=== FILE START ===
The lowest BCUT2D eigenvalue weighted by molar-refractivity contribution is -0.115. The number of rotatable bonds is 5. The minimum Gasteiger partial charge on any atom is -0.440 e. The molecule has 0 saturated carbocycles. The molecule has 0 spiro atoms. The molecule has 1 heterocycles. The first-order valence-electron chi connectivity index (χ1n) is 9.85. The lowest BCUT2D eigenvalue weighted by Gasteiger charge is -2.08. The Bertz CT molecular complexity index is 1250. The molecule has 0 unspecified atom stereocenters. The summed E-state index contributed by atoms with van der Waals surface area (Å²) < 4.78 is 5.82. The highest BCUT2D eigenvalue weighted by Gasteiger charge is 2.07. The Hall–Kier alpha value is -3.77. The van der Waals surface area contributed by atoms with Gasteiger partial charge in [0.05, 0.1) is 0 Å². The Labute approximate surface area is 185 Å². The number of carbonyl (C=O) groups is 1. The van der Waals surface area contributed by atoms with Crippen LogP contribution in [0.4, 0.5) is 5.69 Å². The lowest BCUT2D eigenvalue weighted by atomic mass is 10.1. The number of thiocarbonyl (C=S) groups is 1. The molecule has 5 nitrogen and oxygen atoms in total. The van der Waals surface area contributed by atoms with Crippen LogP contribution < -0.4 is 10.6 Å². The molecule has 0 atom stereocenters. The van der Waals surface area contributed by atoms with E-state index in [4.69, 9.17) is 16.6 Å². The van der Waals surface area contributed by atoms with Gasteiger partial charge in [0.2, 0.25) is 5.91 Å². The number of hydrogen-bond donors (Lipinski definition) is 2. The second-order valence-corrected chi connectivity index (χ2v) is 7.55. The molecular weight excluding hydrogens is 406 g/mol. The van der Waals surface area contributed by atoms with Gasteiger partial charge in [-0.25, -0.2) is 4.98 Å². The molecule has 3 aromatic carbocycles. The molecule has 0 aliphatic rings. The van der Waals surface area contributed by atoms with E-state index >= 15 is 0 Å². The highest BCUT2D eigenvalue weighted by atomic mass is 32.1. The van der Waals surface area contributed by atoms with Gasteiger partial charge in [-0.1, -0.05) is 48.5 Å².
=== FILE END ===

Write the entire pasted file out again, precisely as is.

The lowest BCUT2D eigenvalue weighted by molar-refractivity contribution is -0.115. The number of rotatable bonds is 5. The minimum Gasteiger partial charge on any atom is -0.440 e. The molecule has 0 saturated carbocycles. The molecule has 0 spiro atoms. The molecule has 1 heterocycles. The first-order valence-electron chi connectivity index (χ1n) is 9.85. The lowest BCUT2D eigenvalue weighted by Gasteiger charge is -2.08. The Bertz CT molecular complexity index is 1250. The molecule has 0 unspecified atom stereocenters. The summed E-state index contributed by atoms with van der Waals surface area (Å²) < 4.78 is 5.82. The highest BCUT2D eigenvalue weighted by Gasteiger charge is 2.07. The Hall–Kier alpha value is -3.77. The van der Waals surface area contributed by atoms with Gasteiger partial charge in [0.05, 0.1) is 0 Å². The Labute approximate surface area is 185 Å². The number of carbonyl (C=O) groups is 1. The van der Waals surface area contributed by atoms with Crippen LogP contribution in [0.4, 0.5) is 5.69 Å². The lowest BCUT2D eigenvalue weighted by atomic mass is 10.1. The number of thiocarbonyl (C=S) groups is 1. The molecule has 5 nitrogen and oxygen atoms in total. The van der Waals surface area contributed by atoms with Crippen LogP contribution < -0.4 is 10.6 Å². The molecule has 0 atom stereocenters. The van der Waals surface area contributed by atoms with E-state index in [4.69, 9.17) is 16.6 Å². The van der Waals surface area contributed by atoms with Gasteiger partial charge in [0.2, 0.25) is 5.91 Å². The number of hydrogen-bond donors (Lipinski definition) is 2. The second-order valence-corrected chi connectivity index (χ2v) is 7.55. The molecular weight excluding hydrogens is 406 g/mol. The van der Waals surface area contributed by atoms with Gasteiger partial charge in [-0.25, -0.2) is 4.98 Å². The molecule has 3 aromatic carbocycles. The molecule has 0 aliphatic rings. The van der Waals surface area contributed by atoms with E-state index >= 15 is 0 Å². The highest BCUT2D eigenvalue weighted by atomic mass is 32.1. The van der Waals surface area contributed by atoms with Gasteiger partial charge in [-0.1, -0.05) is 48.5 Å².